Windows Vista and Malware
Hi, Austin Wilson here. Recently there have been some questions raised about the susceptibility of Windows Vista to malware – specifically, that it’s more susceptible to malware than Windows 2000. I’d like to show why we reject that claim. We study the malware space very carefully and publish our results twice a year in the Security Intelligence Report. This report is compiled from statistics on malware infections based on over 450 million executions of the Malicious Software Removal Tool (MSRT) every month. Microsoft is a member of AMTSO (Anti Malware Testing Standards Organization) and its charter includes defining test methodology so that there is a minimum quality bar to all testing of this type.
Our results published in the April 2008 version of the Security Intelligence Report show that Windows Vista is significantly less susceptible to malware than older operating systems. In fact, from June – December 2007, using proportionate numbers, the MSRT found and cleaned malware from 60.5% fewer Windows Vista-based computers than from computers running Windows XP with Service Pack 2 installed. How about Windows 2000? Using proportionate numbers, MSRT found and cleaned malware from 44% fewer Windows Vista-based computers than Windows 2000 SP4 computers and 77% fewer than from computers running Windows 2000 SP3. Note that the Windows 2000 numbers include both Windows 2000 client AND server versions, while the Windows XP numbers of course are only clients. Servers tend to be less likely to get infected with malware as many of them are in data centers and aren’t used for general web surfing or other day to day tasks.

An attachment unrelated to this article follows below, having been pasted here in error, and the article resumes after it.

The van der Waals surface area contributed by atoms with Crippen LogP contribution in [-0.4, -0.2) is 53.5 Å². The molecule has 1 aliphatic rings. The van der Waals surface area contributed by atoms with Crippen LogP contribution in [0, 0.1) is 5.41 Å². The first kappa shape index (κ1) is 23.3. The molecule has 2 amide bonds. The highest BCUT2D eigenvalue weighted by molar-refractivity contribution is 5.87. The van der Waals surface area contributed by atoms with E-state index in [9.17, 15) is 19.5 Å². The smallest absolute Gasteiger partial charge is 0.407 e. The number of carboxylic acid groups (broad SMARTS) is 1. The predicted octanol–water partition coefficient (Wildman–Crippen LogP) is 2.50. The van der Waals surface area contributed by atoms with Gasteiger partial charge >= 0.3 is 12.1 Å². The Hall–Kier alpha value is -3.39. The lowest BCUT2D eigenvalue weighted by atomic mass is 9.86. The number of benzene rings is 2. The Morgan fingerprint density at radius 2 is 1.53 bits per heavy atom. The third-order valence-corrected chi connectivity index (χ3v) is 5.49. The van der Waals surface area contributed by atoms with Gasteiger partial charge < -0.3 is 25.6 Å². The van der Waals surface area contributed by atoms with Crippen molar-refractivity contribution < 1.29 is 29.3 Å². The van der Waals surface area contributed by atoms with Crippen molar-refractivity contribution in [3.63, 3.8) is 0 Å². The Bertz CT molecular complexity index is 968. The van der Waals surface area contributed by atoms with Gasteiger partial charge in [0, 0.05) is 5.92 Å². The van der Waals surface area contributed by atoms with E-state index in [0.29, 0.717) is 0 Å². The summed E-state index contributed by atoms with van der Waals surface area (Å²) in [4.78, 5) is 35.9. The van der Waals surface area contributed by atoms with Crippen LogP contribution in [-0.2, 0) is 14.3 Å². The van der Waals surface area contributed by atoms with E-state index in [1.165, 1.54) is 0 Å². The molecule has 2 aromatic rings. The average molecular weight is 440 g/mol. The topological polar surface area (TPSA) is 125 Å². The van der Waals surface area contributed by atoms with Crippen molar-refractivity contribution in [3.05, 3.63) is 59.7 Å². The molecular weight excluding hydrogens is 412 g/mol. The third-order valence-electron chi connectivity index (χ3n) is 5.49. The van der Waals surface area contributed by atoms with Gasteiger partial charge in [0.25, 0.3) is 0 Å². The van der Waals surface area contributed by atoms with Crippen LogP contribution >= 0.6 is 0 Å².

Does this mean that anti-malware software isn’t necessary? Absolutely not. No software is perfect. While we have many defense-in-depth improvements in Windows Vista, it’s critical for consumers to follow the Protect Your PC guidance of keeping the firewall turned on, keeping the operating system up to date, and having up to date anti-virus and anti-spyware software.
It’s worth mentioning just a few of the defense-in-depth improvements and features that are in Windows Vista that aren’t included in Windows 2000: DEP, ASLR, firewall on by default, Windows Defender, IE hardening, User Account Control, Windows Security Center, parental controls etc…
We’re always looking for ways to improve our studies, so please feel free to make suggestions on what you’d like to see. For feedback on the Security Intelligence Report, send email to email@example.com. Likewise, we welcome and encourage feedback from the community to make our products better, so comment on this blog entry if you have suggestions.